Waiting for delivery.
Waiting for delivery.

Carving complete. I’m going to miss those lips.

amazing how strong stainless steel really is
amazing how strong stainless steel really is

To hold the lips above grass level so they seem to float over the lawn, I made a stainless steel “shadow” of the lips. This will also keep plants from growing under it.

Stones don't shiver. Ever.
Stones don’t shiver. Ever.

Floating over a stainless steel plate on stainless pins, the piece will be placed in a meadow setting, and will appear to float just over the ground, always, all seasons, long, long, long. A slight smile, recorded. Thanks Maryann!

Apple

 

Stone apples tolerate the cold very well.
Stone apples tolerate the cold very well.

There was something about carving this large apple core that I found relaxing. It was an unusually enjoyable job.

 

Sharpie tastes bad even if you spit it out right away.
Sharpie tastes bad even if you spit it out right away.

The original model, enlarged 1000% and carved in stone, with a forged steel stem and leaf. Very cool commission.

Whack-A-Mole anyone?
Whack-A-Mole anyone?

My favorite 1/4″ chisel doing it’s thing on the rough out, right behind Mr. Grinder doing its.

That is my hammer in there, upside down, pretending to be the stem.
That is my hammer in there, upside down, pretending to be the stem.

Almost fully roughed in; carving until late at night again. Some days I have to chase myself out of the studio.

I've been driving this lift since 1989. Thanks Tony!
I’ve been driving this lift since 1989. Thanks Tony!

Now, how do you flip a 2000 pound stone apple over? You roll it over with your forklift, of course.

(I bet those bumps have a name. Maybe I should Google it.)
(I bet those bumps have a name. Maybe I should Google it.)

Upside down and that big it almost doesn’t look like an apple anymore. Rough out is complete.

Planning every bite. Obsessive to the last.
Planning every bite. Obsessive to the last.

I have refined the texture of the skin, and have eaten the apple and done my best to record the result. Time to bite into the  stone.

Chomp Chomp!
Chomp Chomp!

I considered biting deeply enough to expose a seed, but decided against it.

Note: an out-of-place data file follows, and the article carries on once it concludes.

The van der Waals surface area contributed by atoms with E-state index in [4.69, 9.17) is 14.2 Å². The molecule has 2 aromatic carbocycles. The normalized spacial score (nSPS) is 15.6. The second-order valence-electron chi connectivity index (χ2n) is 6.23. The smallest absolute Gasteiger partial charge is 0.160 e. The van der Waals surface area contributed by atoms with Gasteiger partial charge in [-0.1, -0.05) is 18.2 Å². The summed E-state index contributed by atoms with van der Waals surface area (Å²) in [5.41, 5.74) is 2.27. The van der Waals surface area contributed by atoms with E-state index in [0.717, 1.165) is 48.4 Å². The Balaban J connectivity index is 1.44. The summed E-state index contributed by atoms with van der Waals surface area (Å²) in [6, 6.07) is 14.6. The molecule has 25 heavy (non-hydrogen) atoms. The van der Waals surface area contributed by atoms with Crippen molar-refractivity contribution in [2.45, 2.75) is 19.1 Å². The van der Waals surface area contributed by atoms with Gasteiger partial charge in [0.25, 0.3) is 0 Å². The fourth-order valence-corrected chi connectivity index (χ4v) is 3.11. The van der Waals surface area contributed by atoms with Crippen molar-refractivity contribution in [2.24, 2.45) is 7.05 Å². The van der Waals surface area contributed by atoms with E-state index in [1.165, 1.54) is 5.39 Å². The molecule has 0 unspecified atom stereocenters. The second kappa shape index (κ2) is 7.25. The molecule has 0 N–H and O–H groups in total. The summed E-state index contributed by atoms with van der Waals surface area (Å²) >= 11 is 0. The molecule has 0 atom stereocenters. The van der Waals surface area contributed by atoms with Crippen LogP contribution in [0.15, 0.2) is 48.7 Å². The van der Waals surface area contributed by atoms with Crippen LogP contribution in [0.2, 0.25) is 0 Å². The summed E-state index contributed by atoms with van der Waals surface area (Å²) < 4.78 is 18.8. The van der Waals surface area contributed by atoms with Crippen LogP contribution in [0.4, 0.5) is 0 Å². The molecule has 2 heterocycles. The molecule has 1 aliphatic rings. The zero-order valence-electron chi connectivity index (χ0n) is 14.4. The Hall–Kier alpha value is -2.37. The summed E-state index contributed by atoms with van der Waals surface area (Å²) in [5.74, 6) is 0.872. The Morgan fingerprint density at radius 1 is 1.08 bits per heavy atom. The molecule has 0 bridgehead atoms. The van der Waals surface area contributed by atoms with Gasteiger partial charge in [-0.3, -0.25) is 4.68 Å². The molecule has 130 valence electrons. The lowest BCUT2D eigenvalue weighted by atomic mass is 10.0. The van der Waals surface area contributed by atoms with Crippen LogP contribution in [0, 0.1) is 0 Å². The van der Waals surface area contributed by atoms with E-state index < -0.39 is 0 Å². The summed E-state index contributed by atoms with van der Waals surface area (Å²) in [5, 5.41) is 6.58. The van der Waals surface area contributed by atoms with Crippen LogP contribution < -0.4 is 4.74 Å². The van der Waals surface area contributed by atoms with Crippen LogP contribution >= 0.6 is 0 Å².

Thanks Mark!
Thanks Mark!

Maryann, my wife Wendy, and I had a good day traveling to Bokenkamp’s Forge near Mohican State Park, where we watched Mark forging the stem and leaf. The stem is wrought iron, the leaf cold steel.

Hanging with the blacksmith- who gets to do that?
Hanging with the blacksmith- who gets to do that?

Mark has welded a handle to the stem for handling, and does the final shaping by hand on the anvil. Even white hot it takes some serious hammering to bend a piece this thick.

Satisfied smile, well earned.
Satisfied smile, well earned.

The most beautiful apple stem imaginable.

lying on a bed of hot coal...
lying on a bed of hot coal…

The leaf, just getting started. I love the image of the burning leaf that won’t burn.

The leaf that will never wilt.
The leaf that will never wilt.

The finished apple, ready for delivery. I can’t wait to see it on it’s granite base! Delivery is scheduled for next week. It’s very cold this week; I hope it gets above single digits next week.

Thanks fellas, for digging the most perfect hole ever, 36" deep, in hard and rocky ground.
Thanks fellas, for digging the most perfect hole ever, 36″ deep, in hard and rocky ground.

Maryann with the granite base, freshly planted. The column was buried in a yard near Powell, Ohio, for decades. No one knows why. It was made before diamond saws were used to cut granite, as the bottom and top are distinctly hand-tooled. The column has been in place for the last few months. By the end of spring it will look like it’s always been there. Thanks Maryann!